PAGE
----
The World Anti-Doping Agency, set up by the IOC in 1999, is the global body that drafts and monitors the WADA Code, the document harmonising anti-doping policies in all sports and all countries.
WADA is funded equally by the IOC and governments. Its key activities also include scientific research, education and development of anti-doping capacities. Its annual budget is $30 million (£21.6 million) a year with WADA wanting to hike it to 45 million, saying the organisation is underfunded.
Why did the Russian athletes appeal to CAS?
The IOC has banned dozens of Russian athletes for doping rule violations during the Sochi Olympics, based on evidence from several investigations. Russia had finished top of the medals table at their home Games. It also banned them for life from the Olympics.
But CAS upheld the appeal for 28 of them citing insufficient evidence. For 11 others evidence was enough to establish anti-doping rule violations but their lifetime Olympic ban was also commuted into a ban just from the Pyeongchang Games.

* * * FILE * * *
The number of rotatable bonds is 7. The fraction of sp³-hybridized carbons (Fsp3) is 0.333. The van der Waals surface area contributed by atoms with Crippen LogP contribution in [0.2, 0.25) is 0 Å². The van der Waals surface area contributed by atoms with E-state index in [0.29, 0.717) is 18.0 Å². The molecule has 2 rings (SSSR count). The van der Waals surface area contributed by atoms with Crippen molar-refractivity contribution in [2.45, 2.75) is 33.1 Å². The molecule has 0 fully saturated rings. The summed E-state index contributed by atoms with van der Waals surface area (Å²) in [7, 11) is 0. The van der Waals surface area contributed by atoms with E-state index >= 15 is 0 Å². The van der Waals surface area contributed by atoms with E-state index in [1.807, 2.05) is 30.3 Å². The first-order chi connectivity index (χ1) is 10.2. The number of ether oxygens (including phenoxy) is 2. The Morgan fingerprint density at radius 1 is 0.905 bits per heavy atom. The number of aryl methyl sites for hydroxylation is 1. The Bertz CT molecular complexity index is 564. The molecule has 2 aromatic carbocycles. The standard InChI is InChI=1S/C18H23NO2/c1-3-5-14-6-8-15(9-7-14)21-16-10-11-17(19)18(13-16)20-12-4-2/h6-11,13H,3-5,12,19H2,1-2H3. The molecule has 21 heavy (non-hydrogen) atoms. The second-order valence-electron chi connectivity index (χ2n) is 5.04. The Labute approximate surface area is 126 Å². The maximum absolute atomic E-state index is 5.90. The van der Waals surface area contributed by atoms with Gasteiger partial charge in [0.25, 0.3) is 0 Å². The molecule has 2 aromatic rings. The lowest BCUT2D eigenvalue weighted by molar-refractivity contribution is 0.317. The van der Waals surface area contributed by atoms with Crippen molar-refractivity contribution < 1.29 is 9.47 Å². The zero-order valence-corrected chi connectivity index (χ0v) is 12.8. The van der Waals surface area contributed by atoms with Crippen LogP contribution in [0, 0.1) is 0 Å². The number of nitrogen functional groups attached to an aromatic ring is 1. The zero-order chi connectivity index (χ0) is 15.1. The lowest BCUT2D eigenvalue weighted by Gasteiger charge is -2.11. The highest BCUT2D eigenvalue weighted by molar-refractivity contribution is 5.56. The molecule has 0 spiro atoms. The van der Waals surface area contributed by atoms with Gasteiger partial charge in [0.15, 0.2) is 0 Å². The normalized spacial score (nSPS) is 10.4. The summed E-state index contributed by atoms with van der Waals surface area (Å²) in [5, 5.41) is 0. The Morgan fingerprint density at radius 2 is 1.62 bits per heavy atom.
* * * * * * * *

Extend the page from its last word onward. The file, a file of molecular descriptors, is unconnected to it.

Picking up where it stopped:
More Russian athletes have appealed to CAS after they were excluded from the Games despite having no doping sanction. The IOC said they were banned because of evidence and suspicion of wrong-doing.
Who has the ultimate say on whether an athlete can participate in the Olympics?
The IOC reserves the right to include or exclude athletes from the Games. The IOC cannot sanction athletes for any anti-doping rule violation but it can refuse to invite them to its events as it has done with the Russian athletes despite them having been cleared by CAS.